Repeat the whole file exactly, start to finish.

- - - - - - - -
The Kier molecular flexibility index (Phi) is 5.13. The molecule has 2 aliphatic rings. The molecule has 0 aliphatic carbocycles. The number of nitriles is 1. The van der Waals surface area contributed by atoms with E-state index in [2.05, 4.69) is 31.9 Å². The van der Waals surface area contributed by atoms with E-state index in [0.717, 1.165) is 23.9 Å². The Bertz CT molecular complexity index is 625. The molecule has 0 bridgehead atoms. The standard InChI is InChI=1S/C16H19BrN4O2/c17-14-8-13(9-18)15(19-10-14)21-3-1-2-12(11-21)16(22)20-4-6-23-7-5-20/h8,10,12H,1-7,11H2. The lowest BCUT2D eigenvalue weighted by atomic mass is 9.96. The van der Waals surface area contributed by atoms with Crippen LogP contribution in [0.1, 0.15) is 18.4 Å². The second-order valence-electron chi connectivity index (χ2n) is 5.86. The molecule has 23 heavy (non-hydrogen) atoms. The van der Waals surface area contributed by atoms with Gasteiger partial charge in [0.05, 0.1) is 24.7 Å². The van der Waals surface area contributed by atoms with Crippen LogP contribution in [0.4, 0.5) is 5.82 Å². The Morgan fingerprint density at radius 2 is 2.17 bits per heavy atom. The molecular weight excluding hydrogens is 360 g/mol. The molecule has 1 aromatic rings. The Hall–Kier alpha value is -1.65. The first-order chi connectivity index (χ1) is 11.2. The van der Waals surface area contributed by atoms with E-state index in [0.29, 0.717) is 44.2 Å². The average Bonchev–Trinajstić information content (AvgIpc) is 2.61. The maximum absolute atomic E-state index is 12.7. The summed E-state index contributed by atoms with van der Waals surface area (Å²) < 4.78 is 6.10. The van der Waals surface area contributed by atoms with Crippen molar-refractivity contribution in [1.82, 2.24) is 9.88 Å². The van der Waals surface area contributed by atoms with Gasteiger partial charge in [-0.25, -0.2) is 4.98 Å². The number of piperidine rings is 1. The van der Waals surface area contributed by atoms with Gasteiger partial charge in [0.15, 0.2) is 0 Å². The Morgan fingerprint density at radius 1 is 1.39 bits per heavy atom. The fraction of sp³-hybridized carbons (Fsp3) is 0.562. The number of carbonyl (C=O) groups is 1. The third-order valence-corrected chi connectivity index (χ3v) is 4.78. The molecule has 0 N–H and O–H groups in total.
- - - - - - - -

The Kier molecular flexibility index (Phi) is 5.13. The molecule has 2 aliphatic rings. The molecule has 0 aliphatic carbocycles. The number of nitriles is 1. The van der Waals surface area contributed by atoms with E-state index in [2.05, 4.69) is 31.9 Å². The van der Waals surface area contributed by atoms with E-state index in [0.717, 1.165) is 23.9 Å². The Bertz CT molecular complexity index is 625. The molecule has 0 bridgehead atoms. The standard InChI is InChI=1S/C16H19BrN4O2/c17-14-8-13(9-18)15(19-10-14)21-3-1-2-12(11-21)16(22)20-4-6-23-7-5-20/h8,10,12H,1-7,11H2. The lowest BCUT2D eigenvalue weighted by atomic mass is 9.96. The van der Waals surface area contributed by atoms with Crippen LogP contribution in [0.1, 0.15) is 18.4 Å². The second-order valence-electron chi connectivity index (χ2n) is 5.86. The molecule has 23 heavy (non-hydrogen) atoms. The van der Waals surface area contributed by atoms with Gasteiger partial charge in [0.05, 0.1) is 24.7 Å². The van der Waals surface area contributed by atoms with Crippen LogP contribution in [0.4, 0.5) is 5.82 Å². The Morgan fingerprint density at radius 2 is 2.17 bits per heavy atom. The molecular weight excluding hydrogens is 360 g/mol. The molecule has 1 aromatic rings. The Hall–Kier alpha value is -1.65. The first-order chi connectivity index (χ1) is 11.2. The van der Waals surface area contributed by atoms with E-state index in [0.29, 0.717) is 44.2 Å². The average Bonchev–Trinajstić information content (AvgIpc) is 2.61. The maximum absolute atomic E-state index is 12.7. The summed E-state index contributed by atoms with van der Waals surface area (Å²) < 4.78 is 6.10. The van der Waals surface area contributed by atoms with Crippen molar-refractivity contribution in [1.82, 2.24) is 9.88 Å². The van der Waals surface area contributed by atoms with Gasteiger partial charge in [-0.25, -0.2) is 4.98 Å². The number of piperidine rings is 1. The van der Waals surface area contributed by atoms with Gasteiger partial charge in [0.15, 0.2) is 0 Å². The Morgan fingerprint density at radius 1 is 1.39 bits per heavy atom. The fraction of sp³-hybridized carbons (Fsp3) is 0.562. The number of carbonyl (C=O) groups is 1. The third-order valence-corrected chi connectivity index (χ3v) is 4.78. The molecule has 0 N–H and O–H groups in total.